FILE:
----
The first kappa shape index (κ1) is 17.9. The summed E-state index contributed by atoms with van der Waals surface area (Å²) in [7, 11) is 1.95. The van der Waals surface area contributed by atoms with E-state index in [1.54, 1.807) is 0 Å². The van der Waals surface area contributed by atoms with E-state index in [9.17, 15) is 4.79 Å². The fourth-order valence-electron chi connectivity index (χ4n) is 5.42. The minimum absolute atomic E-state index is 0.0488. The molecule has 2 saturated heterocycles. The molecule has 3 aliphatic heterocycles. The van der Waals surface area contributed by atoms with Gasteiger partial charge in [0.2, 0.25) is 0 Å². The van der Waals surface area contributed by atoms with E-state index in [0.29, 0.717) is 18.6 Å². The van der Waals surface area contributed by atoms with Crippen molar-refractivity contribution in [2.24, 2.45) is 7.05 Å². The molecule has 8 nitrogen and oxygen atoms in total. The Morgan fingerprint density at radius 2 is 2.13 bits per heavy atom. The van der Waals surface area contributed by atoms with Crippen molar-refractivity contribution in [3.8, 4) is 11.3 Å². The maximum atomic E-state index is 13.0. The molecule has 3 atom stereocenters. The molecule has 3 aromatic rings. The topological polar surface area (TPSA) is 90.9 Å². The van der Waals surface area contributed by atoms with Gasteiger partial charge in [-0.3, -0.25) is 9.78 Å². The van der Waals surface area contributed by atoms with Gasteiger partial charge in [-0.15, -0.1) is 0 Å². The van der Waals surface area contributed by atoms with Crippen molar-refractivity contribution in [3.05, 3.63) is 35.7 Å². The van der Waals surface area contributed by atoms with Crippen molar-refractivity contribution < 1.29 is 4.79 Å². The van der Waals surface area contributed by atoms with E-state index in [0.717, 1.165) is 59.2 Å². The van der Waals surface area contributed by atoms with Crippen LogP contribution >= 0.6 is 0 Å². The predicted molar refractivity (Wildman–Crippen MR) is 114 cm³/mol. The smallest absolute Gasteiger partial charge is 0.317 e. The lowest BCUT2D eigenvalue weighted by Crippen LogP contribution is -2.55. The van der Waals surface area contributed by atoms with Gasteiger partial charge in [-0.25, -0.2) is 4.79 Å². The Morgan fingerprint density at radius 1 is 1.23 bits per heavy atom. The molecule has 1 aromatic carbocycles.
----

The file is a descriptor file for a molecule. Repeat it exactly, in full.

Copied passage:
The first kappa shape index (κ1) is 17.9. The summed E-state index contributed by atoms with van der Waals surface area (Å²) in [7, 11) is 1.95. The van der Waals surface area contributed by atoms with E-state index in [1.54, 1.807) is 0 Å². The van der Waals surface area contributed by atoms with E-state index in [9.17, 15) is 4.79 Å². The fourth-order valence-electron chi connectivity index (χ4n) is 5.42. The minimum absolute atomic E-state index is 0.0488. The molecule has 2 saturated heterocycles. The molecule has 3 aliphatic heterocycles. The van der Waals surface area contributed by atoms with Gasteiger partial charge in [0.2, 0.25) is 0 Å². The van der Waals surface area contributed by atoms with E-state index in [0.29, 0.717) is 18.6 Å². The van der Waals surface area contributed by atoms with Crippen molar-refractivity contribution in [2.24, 2.45) is 7.05 Å². The molecule has 8 nitrogen and oxygen atoms in total. The Morgan fingerprint density at radius 2 is 2.13 bits per heavy atom. The van der Waals surface area contributed by atoms with Crippen molar-refractivity contribution in [3.8, 4) is 11.3 Å². The maximum atomic E-state index is 13.0. The molecule has 3 atom stereocenters. The molecule has 3 aromatic rings. The topological polar surface area (TPSA) is 90.9 Å². The van der Waals surface area contributed by atoms with Gasteiger partial charge in [-0.3, -0.25) is 9.78 Å². The van der Waals surface area contributed by atoms with Gasteiger partial charge in [-0.15, -0.1) is 0 Å². The van der Waals surface area contributed by atoms with Crippen molar-refractivity contribution in [3.05, 3.63) is 35.7 Å². The van der Waals surface area contributed by atoms with Crippen molar-refractivity contribution < 1.29 is 4.79 Å². The van der Waals surface area contributed by atoms with E-state index in [0.717, 1.165) is 59.2 Å². The van der Waals surface area contributed by atoms with Crippen LogP contribution >= 0.6 is 0 Å². The predicted molar refractivity (Wildman–Crippen MR) is 114 cm³/mol. The smallest absolute Gasteiger partial charge is 0.317 e. The lowest BCUT2D eigenvalue weighted by Crippen LogP contribution is -2.55. The van der Waals surface area contributed by atoms with Gasteiger partial charge in [-0.25, -0.2) is 4.79 Å². The Morgan fingerprint density at radius 1 is 1.23 bits per heavy atom. The molecule has 1 aromatic carbocycles.